Ban those toolbars.. NOW!!!
Does your browser look like this? And then you wonder why your internet is slow? First of all, do not install any toolbars which sneak in with these “free” utilities that you download. They not only take up viewing space, many contact their websites to refresh their buttons and contents causing the page load to be delayed. You may not notice this on a broadband connection but if you are on a slow network, you can see the toolbar refreshing itself before the page load begins.
Lets see what Firefox gives us by default
When you install Firefox for the first time and run it, you are greeted with a standard layout consisting of Titlebar, MenuBar, Navigation Bar, Bookmark Bar (Personal Bar) and Tabs. While on a standard size monitor there is enough space remaining for viewing area but on laptops and netbooks it greatly reduces the viewing area and causes a lot of scrolling. With a little tinkering and tweaking, you can increase the vertical size of the viewing area. The newer browsers like Chrome and Opera are focussing on larger viewing sizes too. Upcoming Firefox 4 (due Sep 2010) also has made UI layout changes by giving options to move the tab bar to the top. We can achieve the same thing in Firefox 3.6.x by tweaking the menu bar and other toolbars.
Default viewing area across browsers
The image compares four popular browsers on Windows with their default toolbar area height. From left to right – Chrome 5.x, Opera 10.6, Internet Explorer 8 and Firefox 3.6.x. To begin with, Firefox looks a bit kludgy and takes up the maximum height. That's because the other browsers do not show a menu bar any more. Most of them have put the menu bar either on the title bar (Opera) or tucked them away on the toolbar (Chrome and IE). In addition, Firefox has a separate Bookmark bar below the navigation bar taking up an extra row. While Firefox 4.0 will move the menu to a single drop down like Opera 4, it is still possible in Firefox 3.x to hide the menu to gain extra room.
Lets reduce the height of Firefox toolbars
1. Uncheck the menu bar and bookmark toolbar: First thing you can do is to uncheck the Menu Bar and Bookmarks Toolbar. This will immediately give you a lot of vertical space. Later we will be able to add the menu as a dropdown on the Navigation Toolbar itself.
As you can see the browser height is now increased, going past IE and becoming the same as Opera.
2. Use small icons on the navigation bar: Now we can further reduce the height of the toolbar by specifying “Use Small Icons” from Toolbar Customize Menu.
Now the vertical height approaches the height of Chrome. Its difficult to reduce it any further (without hacks) because Chrome puts it tabs on top. In fact the previous image is when both browsers are not maximized because when they are, Chrome actually put the tab on the title bar (non client area) and suddenly the difference is widened.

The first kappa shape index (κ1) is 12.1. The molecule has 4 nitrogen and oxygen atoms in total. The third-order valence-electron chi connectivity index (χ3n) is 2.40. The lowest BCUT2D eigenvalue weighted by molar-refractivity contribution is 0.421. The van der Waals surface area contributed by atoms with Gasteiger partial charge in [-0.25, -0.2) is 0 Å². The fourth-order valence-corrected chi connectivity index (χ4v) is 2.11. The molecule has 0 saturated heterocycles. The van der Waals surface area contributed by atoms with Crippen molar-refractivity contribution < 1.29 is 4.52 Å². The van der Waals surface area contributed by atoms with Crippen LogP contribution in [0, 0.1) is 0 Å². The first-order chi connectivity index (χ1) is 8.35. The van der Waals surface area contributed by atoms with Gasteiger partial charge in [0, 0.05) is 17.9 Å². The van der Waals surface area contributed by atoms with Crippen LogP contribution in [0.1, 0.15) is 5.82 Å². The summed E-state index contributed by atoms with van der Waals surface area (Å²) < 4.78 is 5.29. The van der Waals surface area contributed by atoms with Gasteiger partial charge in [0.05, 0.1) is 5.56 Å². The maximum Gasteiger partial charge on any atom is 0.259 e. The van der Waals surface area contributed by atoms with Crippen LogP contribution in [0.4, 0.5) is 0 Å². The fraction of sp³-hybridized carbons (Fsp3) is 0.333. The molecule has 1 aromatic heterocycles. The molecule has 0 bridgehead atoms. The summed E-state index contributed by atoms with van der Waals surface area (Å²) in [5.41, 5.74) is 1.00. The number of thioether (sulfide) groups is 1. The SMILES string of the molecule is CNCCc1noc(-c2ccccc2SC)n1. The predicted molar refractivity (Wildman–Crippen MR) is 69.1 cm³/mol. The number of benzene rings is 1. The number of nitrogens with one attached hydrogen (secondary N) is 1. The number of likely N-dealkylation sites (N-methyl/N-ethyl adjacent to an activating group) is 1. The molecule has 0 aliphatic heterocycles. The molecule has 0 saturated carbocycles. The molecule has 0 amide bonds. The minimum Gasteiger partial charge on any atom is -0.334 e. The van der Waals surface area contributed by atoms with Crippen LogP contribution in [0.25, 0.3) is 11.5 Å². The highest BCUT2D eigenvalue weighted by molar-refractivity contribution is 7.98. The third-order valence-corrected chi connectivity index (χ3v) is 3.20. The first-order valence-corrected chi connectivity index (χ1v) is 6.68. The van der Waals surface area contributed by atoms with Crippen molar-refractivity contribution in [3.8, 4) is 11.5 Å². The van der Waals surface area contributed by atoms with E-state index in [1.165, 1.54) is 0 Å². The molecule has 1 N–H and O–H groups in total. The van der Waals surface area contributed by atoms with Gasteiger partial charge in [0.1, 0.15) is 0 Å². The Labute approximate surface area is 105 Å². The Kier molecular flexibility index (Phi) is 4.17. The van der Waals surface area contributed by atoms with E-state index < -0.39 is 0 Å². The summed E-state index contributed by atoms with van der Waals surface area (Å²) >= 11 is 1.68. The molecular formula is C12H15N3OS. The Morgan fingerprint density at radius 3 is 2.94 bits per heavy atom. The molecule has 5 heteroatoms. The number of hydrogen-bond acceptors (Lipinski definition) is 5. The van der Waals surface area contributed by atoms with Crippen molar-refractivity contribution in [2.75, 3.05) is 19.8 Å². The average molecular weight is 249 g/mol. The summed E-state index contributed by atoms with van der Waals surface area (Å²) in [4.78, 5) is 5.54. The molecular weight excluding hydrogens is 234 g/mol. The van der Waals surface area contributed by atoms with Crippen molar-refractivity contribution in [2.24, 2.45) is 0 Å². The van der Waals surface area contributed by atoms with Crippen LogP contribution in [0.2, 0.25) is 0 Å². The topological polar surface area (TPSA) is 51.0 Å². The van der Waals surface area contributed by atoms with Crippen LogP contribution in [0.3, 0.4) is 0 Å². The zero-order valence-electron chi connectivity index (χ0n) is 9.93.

But Firefox is known for its Add-on which can dive deep into browser’s internal structures and come up with amazing things. One such trick is to remove the Tabs from top altogether. You can see that apart from the tabs (top in Chrome and bottom in FF), navigation height is roughly the same
3. Remove tabs from the top:
How do you do that? Well, its a bit of cheating and might defeat the overall purpose of getting more viewing area. But there are 2 add-ons – Tab Sidebar and Showcase Sidebar. Download them and configure them to hide the tabs bar when they are active. This way you get more vertical height but lose some horizontal width. If you want to recover the horizontal width too, you can install another add-on which retracts the sidebar when not in use. (Later on that add-on). So here goes…
Now the height of both the toolbars in Chrome and FF are exactly the same giving you more vertical viewing space. Chrome briefly flirted with vertical tab bars too when it had introduced –enable-vertical-tabs option in its command line switch, but as of Chrome 5.x I cant get it to work. Maybe the option will get polished further and make a comeback in Chrome later.
4. Put the menu/bookmark on toolbar: We have hidden the menu to gain more vertical height but we would need to use the menu occasionally. This can be done pressing the ALT key once and releasing it which brings up the menu (not a behaviour of FF but of windows). For those who might find this confusing or want to use mouse to use the menu can install Compact Menu 2 add-on. It puts the entire menu as a button on the navigation toolbar. The other add-on is called Bookmark Menu which similarly put the entire bookmark bar in a dropdown form on the toolbar. You can customize the location of these Compact Menu/Bookmark Menu using the Toolbar Customize option.
5. Add a touch of gloss: Nothing to do with gaining height but this add-on called “All glass” makes the toolbar semi transparent using the Windows Alpha Blend and will work only on Vista and Windows 7.
So with tweaking and using add-ons, we have not only been able to increase the viewing height of Firefox to that of Chrome but it even surpasses Chrome in non maximized state. This should be a bit of a help when browsing on small screens of netbooks, tablets and laptops. Here is a screen shot (Left to Right) of Firefox 3.6, Chrome 5, Opera 10 and IE 8.